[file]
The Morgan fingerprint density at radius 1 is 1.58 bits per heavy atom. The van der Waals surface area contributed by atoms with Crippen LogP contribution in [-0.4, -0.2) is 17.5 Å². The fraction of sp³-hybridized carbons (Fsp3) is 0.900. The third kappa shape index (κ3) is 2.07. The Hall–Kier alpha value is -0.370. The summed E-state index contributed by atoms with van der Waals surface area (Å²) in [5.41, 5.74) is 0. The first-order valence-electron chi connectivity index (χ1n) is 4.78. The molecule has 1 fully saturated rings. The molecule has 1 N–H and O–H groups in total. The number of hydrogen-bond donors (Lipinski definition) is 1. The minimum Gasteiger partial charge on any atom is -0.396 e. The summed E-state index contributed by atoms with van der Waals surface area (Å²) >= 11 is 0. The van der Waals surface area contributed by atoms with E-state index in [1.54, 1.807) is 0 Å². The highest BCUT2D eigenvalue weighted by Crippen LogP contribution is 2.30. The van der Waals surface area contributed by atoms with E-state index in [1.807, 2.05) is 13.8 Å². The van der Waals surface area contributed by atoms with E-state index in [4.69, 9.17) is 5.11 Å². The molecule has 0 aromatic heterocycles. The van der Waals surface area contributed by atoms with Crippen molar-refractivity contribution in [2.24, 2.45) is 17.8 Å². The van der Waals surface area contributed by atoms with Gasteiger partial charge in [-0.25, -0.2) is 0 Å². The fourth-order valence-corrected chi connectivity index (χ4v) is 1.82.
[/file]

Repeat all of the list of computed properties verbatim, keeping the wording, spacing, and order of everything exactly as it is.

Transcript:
The Morgan fingerprint density at radius 1 is 1.58 bits per heavy atom. The van der Waals surface area contributed by atoms with Crippen LogP contribution in [-0.4, -0.2) is 17.5 Å². The fraction of sp³-hybridized carbons (Fsp3) is 0.900. The third kappa shape index (κ3) is 2.07. The Hall–Kier alpha value is -0.370. The summed E-state index contributed by atoms with van der Waals surface area (Å²) in [5.41, 5.74) is 0. The first-order valence-electron chi connectivity index (χ1n) is 4.78. The molecule has 1 fully saturated rings. The molecule has 1 N–H and O–H groups in total. The number of hydrogen-bond donors (Lipinski definition) is 1. The minimum Gasteiger partial charge on any atom is -0.396 e. The summed E-state index contributed by atoms with van der Waals surface area (Å²) >= 11 is 0. The van der Waals surface area contributed by atoms with E-state index in [1.54, 1.807) is 0 Å². The highest BCUT2D eigenvalue weighted by Crippen LogP contribution is 2.30. The van der Waals surface area contributed by atoms with E-state index in [1.807, 2.05) is 13.8 Å². The van der Waals surface area contributed by atoms with E-state index in [4.69, 9.17) is 5.11 Å². The molecule has 0 aromatic heterocycles. The van der Waals surface area contributed by atoms with Crippen molar-refractivity contribution in [2.24, 2.45) is 17.8 Å². The van der Waals surface area contributed by atoms with Gasteiger partial charge in [-0.25, -0.2) is 0 Å². The fourth-order valence-corrected chi connectivity index (χ4v) is 1.82.